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Gaur


Gaur
Photo Information
Copyright: Albert Herbigneaux (albert) Gold Star Critiquer/Silver Workshop Editor/Gold Note Writer [C: 421 W: 12 N: 670] (2971)
Genre: Animals
Medium: Color
Date Taken: 2004-12-01
Categories: Mammals
Camera: Nikon D 70, AF-S VR Zoom-Nikkor 70-200mm f/2.8G
Exposure: f/4.8, 1/15 seconds
Photo Version: Original Version
Date Submitted: 2008-01-17 3:49
Viewed: 4324
Points: 2
[Note Guidelines] Photographer's Note
Bos gaurus gaurus (India, Nepal) also called "Indian bison". This is the most popular subspecies, containing more than 90 percent of the entire gaur population in the world.
Gaur are said to look like the front of a water buffalo with the back of a domestic cow. They are the largest and most powerful of all wild cattle. Males have a highly muscular body, with a distinctive dorsal ridge and a large dewlap, forming a very powerful appearance. Females are substantially smaller, and their dorsal ridge and dewlaps are less developed.
• Body Length: 250-360 cm / 8.3-12 ft.
• Shoulder Height: 170-220 cm / 5.6-7.2 ft. On average, males stand about 1.8 - 1.9 m at the shoulder, females about 20cm less.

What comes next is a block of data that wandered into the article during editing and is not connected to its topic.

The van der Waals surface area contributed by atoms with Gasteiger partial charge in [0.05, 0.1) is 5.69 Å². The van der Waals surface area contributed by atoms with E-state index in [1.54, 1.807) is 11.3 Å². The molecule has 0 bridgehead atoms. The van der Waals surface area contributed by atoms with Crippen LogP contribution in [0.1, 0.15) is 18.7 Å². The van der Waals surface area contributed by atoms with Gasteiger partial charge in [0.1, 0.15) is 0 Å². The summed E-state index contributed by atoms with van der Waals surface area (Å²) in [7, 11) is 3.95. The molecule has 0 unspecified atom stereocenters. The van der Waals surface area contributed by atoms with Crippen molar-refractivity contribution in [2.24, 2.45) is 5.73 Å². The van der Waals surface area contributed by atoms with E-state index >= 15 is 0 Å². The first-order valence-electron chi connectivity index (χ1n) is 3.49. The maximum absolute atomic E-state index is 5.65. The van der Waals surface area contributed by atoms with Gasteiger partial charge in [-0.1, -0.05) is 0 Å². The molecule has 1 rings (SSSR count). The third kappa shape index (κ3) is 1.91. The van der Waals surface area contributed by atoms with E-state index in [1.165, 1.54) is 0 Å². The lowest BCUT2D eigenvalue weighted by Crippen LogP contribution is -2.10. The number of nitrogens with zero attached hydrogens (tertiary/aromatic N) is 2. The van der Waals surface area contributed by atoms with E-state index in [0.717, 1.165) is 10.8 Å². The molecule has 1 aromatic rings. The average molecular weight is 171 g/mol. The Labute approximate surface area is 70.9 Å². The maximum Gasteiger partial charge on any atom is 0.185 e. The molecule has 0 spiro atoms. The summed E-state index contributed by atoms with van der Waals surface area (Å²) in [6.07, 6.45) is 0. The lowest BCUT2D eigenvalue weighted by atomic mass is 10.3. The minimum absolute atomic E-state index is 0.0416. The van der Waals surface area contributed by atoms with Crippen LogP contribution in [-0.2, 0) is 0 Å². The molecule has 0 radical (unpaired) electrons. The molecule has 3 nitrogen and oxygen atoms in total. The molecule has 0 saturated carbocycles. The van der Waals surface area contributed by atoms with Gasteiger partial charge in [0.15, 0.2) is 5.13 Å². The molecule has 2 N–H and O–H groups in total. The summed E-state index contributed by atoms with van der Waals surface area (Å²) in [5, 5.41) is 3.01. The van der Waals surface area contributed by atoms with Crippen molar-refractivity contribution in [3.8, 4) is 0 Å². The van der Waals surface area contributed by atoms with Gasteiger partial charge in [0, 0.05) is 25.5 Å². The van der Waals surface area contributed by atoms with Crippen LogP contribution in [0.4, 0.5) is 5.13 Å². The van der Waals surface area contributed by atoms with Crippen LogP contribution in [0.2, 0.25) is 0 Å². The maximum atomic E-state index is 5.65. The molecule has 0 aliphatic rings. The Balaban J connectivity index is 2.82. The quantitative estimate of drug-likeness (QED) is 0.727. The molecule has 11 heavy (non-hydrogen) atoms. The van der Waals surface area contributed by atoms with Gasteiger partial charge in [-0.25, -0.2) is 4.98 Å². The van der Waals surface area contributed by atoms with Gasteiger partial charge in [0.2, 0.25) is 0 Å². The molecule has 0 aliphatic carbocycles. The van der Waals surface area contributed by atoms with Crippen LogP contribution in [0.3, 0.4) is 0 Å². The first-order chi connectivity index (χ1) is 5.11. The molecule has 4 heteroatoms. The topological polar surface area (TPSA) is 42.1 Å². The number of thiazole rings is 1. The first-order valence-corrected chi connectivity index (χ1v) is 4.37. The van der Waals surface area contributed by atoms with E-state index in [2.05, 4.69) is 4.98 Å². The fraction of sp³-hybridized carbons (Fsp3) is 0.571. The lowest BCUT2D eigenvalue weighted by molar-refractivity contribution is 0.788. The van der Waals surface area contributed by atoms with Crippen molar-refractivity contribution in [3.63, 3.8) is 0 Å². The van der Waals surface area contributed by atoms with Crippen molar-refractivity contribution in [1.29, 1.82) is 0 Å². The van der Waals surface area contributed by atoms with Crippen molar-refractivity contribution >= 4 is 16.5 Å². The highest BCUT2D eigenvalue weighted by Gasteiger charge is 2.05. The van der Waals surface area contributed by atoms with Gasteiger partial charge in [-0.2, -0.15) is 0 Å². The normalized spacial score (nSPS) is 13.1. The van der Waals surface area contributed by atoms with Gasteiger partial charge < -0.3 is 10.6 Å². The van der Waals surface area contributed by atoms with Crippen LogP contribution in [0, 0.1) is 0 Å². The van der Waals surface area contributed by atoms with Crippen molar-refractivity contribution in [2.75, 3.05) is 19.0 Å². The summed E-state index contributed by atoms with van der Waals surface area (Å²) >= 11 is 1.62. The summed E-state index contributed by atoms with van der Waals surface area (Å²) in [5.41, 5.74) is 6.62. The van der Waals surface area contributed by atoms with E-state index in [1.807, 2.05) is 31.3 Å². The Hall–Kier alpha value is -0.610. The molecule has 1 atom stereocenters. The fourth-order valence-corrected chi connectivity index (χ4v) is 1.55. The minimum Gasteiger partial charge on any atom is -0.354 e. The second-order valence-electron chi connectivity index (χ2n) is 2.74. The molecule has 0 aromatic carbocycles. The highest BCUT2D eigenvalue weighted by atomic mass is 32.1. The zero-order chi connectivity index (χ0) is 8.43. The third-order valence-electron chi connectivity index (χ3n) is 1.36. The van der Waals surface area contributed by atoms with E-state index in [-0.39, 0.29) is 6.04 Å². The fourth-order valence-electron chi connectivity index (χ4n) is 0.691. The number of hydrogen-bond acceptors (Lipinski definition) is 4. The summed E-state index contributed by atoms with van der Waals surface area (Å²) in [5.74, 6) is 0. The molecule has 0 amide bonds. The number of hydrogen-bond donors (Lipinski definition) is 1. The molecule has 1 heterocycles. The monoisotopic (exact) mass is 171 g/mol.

• Tail Length: 70-100 cm / 28-40 in.
• Weight: Males often 1000 - 1500 kg / 2200 - 3300 lb, females 700 - 1000 kg / 1540 - 2200 lb. Weight vary between subspecies. Among the 3 subspecies, the South-east Asian gaur is the largest, and the Malayan gaur, or seladang, is the smallest. The male Indian gaurs average 1300 kg, and large individuals may exceed 1700 kg, or 1.7 tons; whereas a Malayan gaur usually weigh 1000 - 1300 kg. The largest of all gaur, the southeast asian gaur, weigh about 1500 kg (1.5 tons) for an average male.
Gaurs are huge animals, they are the only wild bovids to exceed a shoulder height of 2m. Size varies by region. The northern Indian gaurs do not differ in size from the southern breed; but, due to the largest concentration of gaur in the south, more of the larger, better specimens can be seen here than any where else in the country. The dark brown coat is short and dense, while the lower legs are white to tan in colour. There is a dewlap under the chin which extends between the front legs. There is a shoulder hump, especially pronounced in adult males. The horns are found in both sexes, and grow from the sides of the head, curving upwards. Yellow at the base and turning black at the tips, they grow to a length of 80 cm / 32 inches. A bulging grey-tan ridge connects the horns on the forehead.
©Wikipedia

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Critiques [Translate]

bonjour Albert

jolie photo en protrait de ce « bisnon indien »
comme tu appel dans tes notes, excellent POV
et cadrage en laissant une bonne espace devant l'animal,
bonne profondeur de champs avec d'excellent details, TFS

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